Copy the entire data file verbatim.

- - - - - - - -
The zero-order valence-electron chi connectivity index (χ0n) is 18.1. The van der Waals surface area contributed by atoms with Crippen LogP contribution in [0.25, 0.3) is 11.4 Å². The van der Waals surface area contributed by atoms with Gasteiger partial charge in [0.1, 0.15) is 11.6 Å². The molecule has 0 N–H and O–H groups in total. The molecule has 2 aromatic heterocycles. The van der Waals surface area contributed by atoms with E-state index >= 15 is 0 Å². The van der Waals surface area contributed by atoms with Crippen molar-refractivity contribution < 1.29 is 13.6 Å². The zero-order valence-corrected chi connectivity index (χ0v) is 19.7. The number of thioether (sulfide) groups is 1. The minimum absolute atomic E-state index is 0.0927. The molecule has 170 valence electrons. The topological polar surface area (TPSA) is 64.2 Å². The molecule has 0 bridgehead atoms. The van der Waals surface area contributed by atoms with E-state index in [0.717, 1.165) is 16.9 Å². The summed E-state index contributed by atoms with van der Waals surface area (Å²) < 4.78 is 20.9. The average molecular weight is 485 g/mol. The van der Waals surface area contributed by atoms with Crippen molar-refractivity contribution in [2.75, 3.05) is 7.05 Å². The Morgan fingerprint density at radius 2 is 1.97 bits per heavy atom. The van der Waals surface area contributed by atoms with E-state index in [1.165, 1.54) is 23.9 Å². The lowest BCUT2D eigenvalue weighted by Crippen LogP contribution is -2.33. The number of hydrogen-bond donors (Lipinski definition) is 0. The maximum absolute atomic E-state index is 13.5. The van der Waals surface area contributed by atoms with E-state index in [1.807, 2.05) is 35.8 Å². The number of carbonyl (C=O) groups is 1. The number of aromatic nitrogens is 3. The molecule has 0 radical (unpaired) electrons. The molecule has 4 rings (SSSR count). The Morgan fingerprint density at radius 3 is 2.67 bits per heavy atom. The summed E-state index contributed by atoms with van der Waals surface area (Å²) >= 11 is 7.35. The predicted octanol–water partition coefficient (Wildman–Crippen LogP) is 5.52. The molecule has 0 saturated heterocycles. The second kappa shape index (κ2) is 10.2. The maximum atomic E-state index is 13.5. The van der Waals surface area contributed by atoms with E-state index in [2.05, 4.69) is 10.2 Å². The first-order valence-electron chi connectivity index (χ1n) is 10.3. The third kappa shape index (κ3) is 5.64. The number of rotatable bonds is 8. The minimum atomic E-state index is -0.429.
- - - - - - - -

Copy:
The zero-order valence-electron chi connectivity index (χ0n) is 18.1. The van der Waals surface area contributed by atoms with Crippen LogP contribution in [0.25, 0.3) is 11.4 Å². The van der Waals surface area contributed by atoms with Gasteiger partial charge in [0.1, 0.15) is 11.6 Å². The molecule has 0 N–H and O–H groups in total. The molecule has 2 aromatic heterocycles. The van der Waals surface area contributed by atoms with E-state index >= 15 is 0 Å². The van der Waals surface area contributed by atoms with Crippen molar-refractivity contribution < 1.29 is 13.6 Å². The zero-order valence-corrected chi connectivity index (χ0v) is 19.7. The number of thioether (sulfide) groups is 1. The minimum absolute atomic E-state index is 0.0927. The molecule has 170 valence electrons. The topological polar surface area (TPSA) is 64.2 Å². The molecule has 0 bridgehead atoms. The van der Waals surface area contributed by atoms with E-state index in [0.717, 1.165) is 16.9 Å². The summed E-state index contributed by atoms with van der Waals surface area (Å²) < 4.78 is 20.9. The average molecular weight is 485 g/mol. The van der Waals surface area contributed by atoms with Crippen molar-refractivity contribution in [2.75, 3.05) is 7.05 Å². The Morgan fingerprint density at radius 2 is 1.97 bits per heavy atom. The van der Waals surface area contributed by atoms with E-state index in [1.165, 1.54) is 23.9 Å². The lowest BCUT2D eigenvalue weighted by Crippen LogP contribution is -2.33. The number of hydrogen-bond donors (Lipinski definition) is 0. The maximum absolute atomic E-state index is 13.5. The van der Waals surface area contributed by atoms with E-state index in [1.807, 2.05) is 35.8 Å². The number of carbonyl (C=O) groups is 1. The number of aromatic nitrogens is 3. The molecule has 0 radical (unpaired) electrons. The molecule has 4 rings (SSSR count). The Morgan fingerprint density at radius 3 is 2.67 bits per heavy atom. The summed E-state index contributed by atoms with van der Waals surface area (Å²) >= 11 is 7.35. The predicted octanol–water partition coefficient (Wildman–Crippen LogP) is 5.52. The molecule has 0 saturated heterocycles. The second kappa shape index (κ2) is 10.2. The maximum atomic E-state index is 13.5. The van der Waals surface area contributed by atoms with E-state index in [2.05, 4.69) is 10.2 Å². The first-order valence-electron chi connectivity index (χ1n) is 10.3. The third kappa shape index (κ3) is 5.64. The number of rotatable bonds is 8. The minimum atomic E-state index is -0.429.